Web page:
The crescendo of hype leading up to the release of The Force Awakens (a wave we here at Strange Assembly have taken part in) has included Star Wars branded versions of pretty much every product imaginable. Tabletop gaming has (thankfully) not been immune to this phenomenon, with a variety of specialty and mass market Star Wars games released in 2015, with more scheduled for 2016. Some of them are new games, some of them are re-skins of existing games, and some of them are pretty obviously terrible – but some of them are pretty good!
One of the games I’m looking at today falls in the first category, one falls in the second, and – lucky for me – neither of them falls into the third. Loopin’ Chewie and Risk: Star Wars Edition are both available in mass market stores, but both have roots in games that have some real following among more serious hobby gamers – Loopin’ Louie and The Queen’s Gambit.
Loopin’ Chewie is close to a straight-up re-skin of Loopin’ Louie. A purely dexterity game, the main draw of Loopin’ Chewie is that the motor at the center of the game will flies Chewbacca and the Millennium Falcon around. Each player is attempting to protect their own base and cadre of stormtroopers from the menacing Wookie. This is accomplished with a lever. Hit the lever and the right time, and the Falcon will pop up and over the stormtroopers. Depending on how the spacecraft is hit, it will go a little bit over the troopers, fly way up to come down at some indeterminate point in the future, or (for maximum entertainment value) possibly do some flips in the process. Failing to keep Chewie at bay will result in a stormtrooper being knocked down, and the last player with a trooper left wins.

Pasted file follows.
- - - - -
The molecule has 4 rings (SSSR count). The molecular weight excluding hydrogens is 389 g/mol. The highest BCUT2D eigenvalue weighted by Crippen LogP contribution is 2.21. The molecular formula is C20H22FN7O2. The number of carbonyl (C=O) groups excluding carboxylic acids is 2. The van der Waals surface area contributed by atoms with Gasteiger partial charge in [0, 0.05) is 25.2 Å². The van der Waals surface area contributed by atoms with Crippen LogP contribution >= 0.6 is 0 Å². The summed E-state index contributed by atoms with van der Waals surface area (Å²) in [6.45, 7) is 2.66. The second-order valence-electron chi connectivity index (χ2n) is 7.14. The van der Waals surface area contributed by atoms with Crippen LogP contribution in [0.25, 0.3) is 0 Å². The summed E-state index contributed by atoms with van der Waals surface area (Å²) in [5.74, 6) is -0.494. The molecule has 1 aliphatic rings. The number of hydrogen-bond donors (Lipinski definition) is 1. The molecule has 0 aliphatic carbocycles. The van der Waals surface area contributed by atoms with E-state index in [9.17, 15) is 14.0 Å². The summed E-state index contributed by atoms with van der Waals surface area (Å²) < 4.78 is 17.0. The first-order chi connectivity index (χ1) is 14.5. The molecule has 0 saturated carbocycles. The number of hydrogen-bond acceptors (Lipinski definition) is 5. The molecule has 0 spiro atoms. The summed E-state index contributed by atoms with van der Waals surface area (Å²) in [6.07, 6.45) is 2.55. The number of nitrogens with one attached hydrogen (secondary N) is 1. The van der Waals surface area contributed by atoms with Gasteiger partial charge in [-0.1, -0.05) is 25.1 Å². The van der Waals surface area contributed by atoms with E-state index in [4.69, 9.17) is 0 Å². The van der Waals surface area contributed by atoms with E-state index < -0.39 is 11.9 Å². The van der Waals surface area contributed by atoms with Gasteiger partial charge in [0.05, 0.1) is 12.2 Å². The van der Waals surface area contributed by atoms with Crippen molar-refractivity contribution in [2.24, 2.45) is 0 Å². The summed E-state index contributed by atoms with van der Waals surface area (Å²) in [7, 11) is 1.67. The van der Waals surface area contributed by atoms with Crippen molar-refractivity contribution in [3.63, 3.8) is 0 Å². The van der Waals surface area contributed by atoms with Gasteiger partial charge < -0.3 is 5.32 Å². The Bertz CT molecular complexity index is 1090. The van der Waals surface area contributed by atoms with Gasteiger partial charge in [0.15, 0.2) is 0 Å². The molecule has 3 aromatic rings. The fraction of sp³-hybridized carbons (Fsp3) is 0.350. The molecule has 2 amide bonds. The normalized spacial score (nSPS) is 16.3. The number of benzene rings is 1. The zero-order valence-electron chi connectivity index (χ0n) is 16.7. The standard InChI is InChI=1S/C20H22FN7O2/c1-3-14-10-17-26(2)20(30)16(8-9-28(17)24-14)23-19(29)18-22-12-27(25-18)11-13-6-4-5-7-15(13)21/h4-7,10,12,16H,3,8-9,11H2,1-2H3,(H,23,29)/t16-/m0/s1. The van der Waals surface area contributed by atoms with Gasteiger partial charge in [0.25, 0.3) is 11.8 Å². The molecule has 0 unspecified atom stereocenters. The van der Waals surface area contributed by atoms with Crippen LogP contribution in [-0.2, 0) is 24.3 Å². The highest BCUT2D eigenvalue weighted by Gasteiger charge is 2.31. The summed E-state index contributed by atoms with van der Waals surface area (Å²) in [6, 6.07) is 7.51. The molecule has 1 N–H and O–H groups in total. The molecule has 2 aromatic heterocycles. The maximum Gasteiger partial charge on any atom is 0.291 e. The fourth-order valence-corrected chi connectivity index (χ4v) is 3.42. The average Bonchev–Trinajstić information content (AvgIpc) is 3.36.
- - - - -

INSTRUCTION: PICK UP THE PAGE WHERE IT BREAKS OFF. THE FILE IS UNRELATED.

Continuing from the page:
Loopin’ Chewie is firmly in the kids’ game camp, but it’s done very well at my house in that role. My five-year-old has loved it, and while the two-year-old doesn’t understand what’s going on and can’t really play, they still have a lot of fun watching Chewie fly around and mashing the lever. But what about Loopin’ Chewie compared to Loopin’ Louie? Other than the attraction of the Star Wars license, Loopin’ Chewie is, while great for kids in its own right, pretty much inferior to the original, which permitted four players (instead of three), features a Louie figure that’s better done than Chewie, and with retails for less than the Star Wars version. So you’ll have to decide whether your kids will get that much more of a kick out of Star Wars.
While Loopin’ Chewie is a re-skin of an existing game, Risk: Star Wars Edition is not. Indeed, while a name like “Risk Star Wars” may lead one to believe that this is Risk with a Star Wars theme, it has pretty much nothing in common with Risk beyond the presence of five six-sided dice (which are not used in the same way as Risk dice). (There have been Risk Star Wars games in the past that hewed to the original Risk model – this just isn’t one of them). Rather, the closest inspiration for Risk: Star Wars Edition is probably The Queen’s Gambit, a classic (2000) original design Star Wars game set during The Phantom Menace. Risk: Star Wars Edition, however, is not a re-skin of that game, but more of an “inspired by” (each game has three designers; Craig Van Ness worked on both).